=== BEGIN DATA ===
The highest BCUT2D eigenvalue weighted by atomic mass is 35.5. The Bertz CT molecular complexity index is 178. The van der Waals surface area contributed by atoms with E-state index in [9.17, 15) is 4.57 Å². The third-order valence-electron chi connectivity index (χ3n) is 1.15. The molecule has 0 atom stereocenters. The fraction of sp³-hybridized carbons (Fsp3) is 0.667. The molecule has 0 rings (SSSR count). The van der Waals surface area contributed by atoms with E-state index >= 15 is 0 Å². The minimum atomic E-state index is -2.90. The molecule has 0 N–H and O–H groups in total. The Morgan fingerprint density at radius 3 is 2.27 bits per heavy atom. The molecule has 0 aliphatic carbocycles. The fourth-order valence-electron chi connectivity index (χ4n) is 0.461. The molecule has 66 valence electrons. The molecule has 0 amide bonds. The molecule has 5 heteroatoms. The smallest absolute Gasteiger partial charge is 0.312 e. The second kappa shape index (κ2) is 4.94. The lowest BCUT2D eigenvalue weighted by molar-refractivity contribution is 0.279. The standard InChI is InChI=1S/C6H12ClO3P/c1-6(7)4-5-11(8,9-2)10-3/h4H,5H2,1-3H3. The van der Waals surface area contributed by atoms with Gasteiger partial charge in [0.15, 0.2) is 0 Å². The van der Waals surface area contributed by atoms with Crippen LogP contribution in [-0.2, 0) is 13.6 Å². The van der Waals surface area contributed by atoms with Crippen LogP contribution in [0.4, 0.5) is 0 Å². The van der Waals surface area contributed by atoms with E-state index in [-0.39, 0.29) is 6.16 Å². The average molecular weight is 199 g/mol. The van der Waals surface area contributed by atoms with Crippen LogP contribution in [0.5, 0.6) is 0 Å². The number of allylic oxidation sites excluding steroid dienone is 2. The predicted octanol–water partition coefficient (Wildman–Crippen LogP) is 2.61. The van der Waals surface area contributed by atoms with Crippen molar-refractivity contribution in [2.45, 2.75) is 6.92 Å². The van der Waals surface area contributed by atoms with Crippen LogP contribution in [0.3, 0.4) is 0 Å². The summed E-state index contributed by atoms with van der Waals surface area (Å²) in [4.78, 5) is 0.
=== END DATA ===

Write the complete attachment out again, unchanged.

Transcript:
The highest BCUT2D eigenvalue weighted by atomic mass is 35.5. The Bertz CT molecular complexity index is 178. The van der Waals surface area contributed by atoms with E-state index in [9.17, 15) is 4.57 Å². The third-order valence-electron chi connectivity index (χ3n) is 1.15. The molecule has 0 atom stereocenters. The fraction of sp³-hybridized carbons (Fsp3) is 0.667. The molecule has 0 rings (SSSR count). The van der Waals surface area contributed by atoms with E-state index >= 15 is 0 Å². The minimum atomic E-state index is -2.90. The molecule has 0 N–H and O–H groups in total. The Morgan fingerprint density at radius 3 is 2.27 bits per heavy atom. The molecule has 0 aliphatic carbocycles. The fourth-order valence-electron chi connectivity index (χ4n) is 0.461. The molecule has 66 valence electrons. The molecule has 0 amide bonds. The molecule has 5 heteroatoms. The smallest absolute Gasteiger partial charge is 0.312 e. The second kappa shape index (κ2) is 4.94. The lowest BCUT2D eigenvalue weighted by molar-refractivity contribution is 0.279. The standard InChI is InChI=1S/C6H12ClO3P/c1-6(7)4-5-11(8,9-2)10-3/h4H,5H2,1-3H3. The van der Waals surface area contributed by atoms with Gasteiger partial charge in [0.15, 0.2) is 0 Å². The van der Waals surface area contributed by atoms with Crippen LogP contribution in [-0.2, 0) is 13.6 Å². The van der Waals surface area contributed by atoms with Crippen LogP contribution in [0.4, 0.5) is 0 Å². The van der Waals surface area contributed by atoms with E-state index in [-0.39, 0.29) is 6.16 Å². The average molecular weight is 199 g/mol. The van der Waals surface area contributed by atoms with Crippen LogP contribution in [0.5, 0.6) is 0 Å². The number of allylic oxidation sites excluding steroid dienone is 2. The predicted octanol–water partition coefficient (Wildman–Crippen LogP) is 2.61. The van der Waals surface area contributed by atoms with Crippen molar-refractivity contribution in [2.45, 2.75) is 6.92 Å². The van der Waals surface area contributed by atoms with Crippen LogP contribution in [0.3, 0.4) is 0 Å². The summed E-state index contributed by atoms with van der Waals surface area (Å²) in [4.78, 5) is 0.